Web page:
As for the telecast itself, like the award winners it was something of a mixed bag. Hugh Jackman was certainly a game host, although his bits rarely landed as well as they seemingly should have. Perhaps we've just been spoiled by three straight years of the incomparable Neil Patrick Harris, but Jackman's routine seemed off. His jokes got chuckles instead of guffaws, and his Music Man rap was so out of left field it was difficult to enjoy because of the "Is this really happening?" factor. And then there was the hopping. Oh, the much debated hopping. Even after seeing the film musical clip that inspired it, Jackman's opening still doesn't make a whole lot of sense, and most people had to Google what he was referencing to begin with. It will probably be many year's before a Tony opening tops NPH's "It's Not Just for Gays Anymore," but given Jackman's skills as a song and dance man it would have been nice to see him tackle a glitzy production number. The closest we got was his dynamite tapping with the cast of After Midnight.
The production numbers from the nominated shows generally went off without a hitch. Seeing the 3 summer headliners of After Midnight sing was a treat, and the performance managed to highlight most of the show's extremely talented ensemble without seeming manic. Neil Patrick Harris absolutely killed with his performance of "Sugar Daddy" from Hedwig, and seeing Samuel L. Jackson's reaction to having his glasses licked was absolutely priceless. I thought the producers of A Gentleman's Guide to Love and Murder came up with a brilliant way to perform the show's most impressive song ("I've Decided to Marry You") while still giving us a taste of Jefferson Mays' multi-character performance by having him introduce the song as 3 of the 8 doomed D'Ysquiths. Even productions like Violet and Les Miserables, which I didn't particularly enjoy in the theatre, came across well on TV. And Idina Menzel gave us the best awards show vocal of her career, completely erasing any sour taste her nervous Academy Awards performance left us with.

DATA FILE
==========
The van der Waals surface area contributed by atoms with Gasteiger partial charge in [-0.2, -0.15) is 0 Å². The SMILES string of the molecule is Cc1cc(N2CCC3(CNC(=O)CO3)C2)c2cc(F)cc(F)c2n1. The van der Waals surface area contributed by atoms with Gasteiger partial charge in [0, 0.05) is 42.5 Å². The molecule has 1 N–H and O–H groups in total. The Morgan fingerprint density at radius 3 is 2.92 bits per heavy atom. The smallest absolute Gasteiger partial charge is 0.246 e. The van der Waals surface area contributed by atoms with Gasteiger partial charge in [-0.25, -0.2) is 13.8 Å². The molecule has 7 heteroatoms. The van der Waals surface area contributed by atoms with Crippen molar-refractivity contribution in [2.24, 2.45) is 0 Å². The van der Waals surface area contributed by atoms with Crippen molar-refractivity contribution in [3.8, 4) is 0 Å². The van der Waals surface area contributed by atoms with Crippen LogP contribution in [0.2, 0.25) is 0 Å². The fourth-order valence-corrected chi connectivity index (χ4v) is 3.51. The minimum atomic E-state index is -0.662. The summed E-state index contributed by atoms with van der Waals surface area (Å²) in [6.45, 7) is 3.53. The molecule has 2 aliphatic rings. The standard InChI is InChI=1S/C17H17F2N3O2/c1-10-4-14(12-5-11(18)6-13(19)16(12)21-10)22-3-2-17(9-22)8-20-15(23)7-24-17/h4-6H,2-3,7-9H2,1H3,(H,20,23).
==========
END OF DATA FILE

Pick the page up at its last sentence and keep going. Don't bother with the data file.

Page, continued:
That said, I could have done without the two preview numbers from next season. The Sting performance from the upcoming The Last Ship was a snoozefest (most of the people at the Tony party I hosted decided to check their phones during his performance) and had the exact opposite of the desired effect by making me less interested in seeing the show. The number from Finding Neverland was a bit livelier, mostly because Jennifer Hudson can sing pretty much anything (someone please book her for a guest stint in After Midnight!). But ultimately that performance was even more dubious because the song made zero sense out of context and Neverland isn't even officially confirmed for Broadway. I thought these blatant ads distracted from the celebration of the current season's work (the nominal purpose of the awards), and were doubly shameful considering the In Memoriam segment was booted from the telecast to make room for them. I would have much rather seen that segment and a performances from The Bridges of Madison County then two performances that probably bear no resemblance to the finished product we'll see when (and if) the shows open on Broadway.
Overall, this was one of the less enjoyable Tony broadcasts in recent years for me. Which is a shame, because I actually felt that this season, despite the absence of a runaway hit, was a very strong one for the Broadway community. But there's always next year, and in the meantime congratulations to all of the winners!